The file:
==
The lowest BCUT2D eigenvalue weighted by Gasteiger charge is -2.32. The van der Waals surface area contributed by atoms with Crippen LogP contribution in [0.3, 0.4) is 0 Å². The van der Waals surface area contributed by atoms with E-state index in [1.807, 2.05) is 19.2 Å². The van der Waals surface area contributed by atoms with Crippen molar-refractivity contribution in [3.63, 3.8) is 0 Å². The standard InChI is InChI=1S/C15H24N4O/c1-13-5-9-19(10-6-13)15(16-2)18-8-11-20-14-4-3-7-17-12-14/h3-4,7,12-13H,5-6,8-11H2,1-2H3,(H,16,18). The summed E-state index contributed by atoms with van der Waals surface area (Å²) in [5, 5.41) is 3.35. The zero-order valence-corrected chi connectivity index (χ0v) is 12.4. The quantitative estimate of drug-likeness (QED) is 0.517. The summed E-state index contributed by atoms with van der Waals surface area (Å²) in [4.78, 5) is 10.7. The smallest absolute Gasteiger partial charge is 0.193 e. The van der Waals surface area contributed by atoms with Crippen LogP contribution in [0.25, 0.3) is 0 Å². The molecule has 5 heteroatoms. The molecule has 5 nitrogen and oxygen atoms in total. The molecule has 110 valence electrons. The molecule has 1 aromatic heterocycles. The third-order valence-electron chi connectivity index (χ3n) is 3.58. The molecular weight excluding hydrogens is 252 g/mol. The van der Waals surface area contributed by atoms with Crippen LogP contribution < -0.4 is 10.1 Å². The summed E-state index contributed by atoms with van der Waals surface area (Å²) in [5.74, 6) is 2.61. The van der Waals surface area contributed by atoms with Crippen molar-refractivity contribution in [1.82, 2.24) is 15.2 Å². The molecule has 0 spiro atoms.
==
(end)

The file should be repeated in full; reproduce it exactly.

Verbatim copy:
The lowest BCUT2D eigenvalue weighted by Gasteiger charge is -2.32. The van der Waals surface area contributed by atoms with Crippen LogP contribution in [0.3, 0.4) is 0 Å². The van der Waals surface area contributed by atoms with E-state index in [1.807, 2.05) is 19.2 Å². The van der Waals surface area contributed by atoms with Crippen molar-refractivity contribution in [3.63, 3.8) is 0 Å². The standard InChI is InChI=1S/C15H24N4O/c1-13-5-9-19(10-6-13)15(16-2)18-8-11-20-14-4-3-7-17-12-14/h3-4,7,12-13H,5-6,8-11H2,1-2H3,(H,16,18). The summed E-state index contributed by atoms with van der Waals surface area (Å²) in [5, 5.41) is 3.35. The zero-order valence-corrected chi connectivity index (χ0v) is 12.4. The quantitative estimate of drug-likeness (QED) is 0.517. The summed E-state index contributed by atoms with van der Waals surface area (Å²) in [4.78, 5) is 10.7. The smallest absolute Gasteiger partial charge is 0.193 e. The van der Waals surface area contributed by atoms with Crippen LogP contribution in [0.25, 0.3) is 0 Å². The molecule has 5 heteroatoms. The molecule has 5 nitrogen and oxygen atoms in total. The molecule has 110 valence electrons. The molecule has 1 aromatic heterocycles. The third-order valence-electron chi connectivity index (χ3n) is 3.58. The molecular weight excluding hydrogens is 252 g/mol. The van der Waals surface area contributed by atoms with Crippen LogP contribution < -0.4 is 10.1 Å². The summed E-state index contributed by atoms with van der Waals surface area (Å²) in [5.74, 6) is 2.61. The van der Waals surface area contributed by atoms with Crippen molar-refractivity contribution in [1.82, 2.24) is 15.2 Å². The molecule has 0 spiro atoms.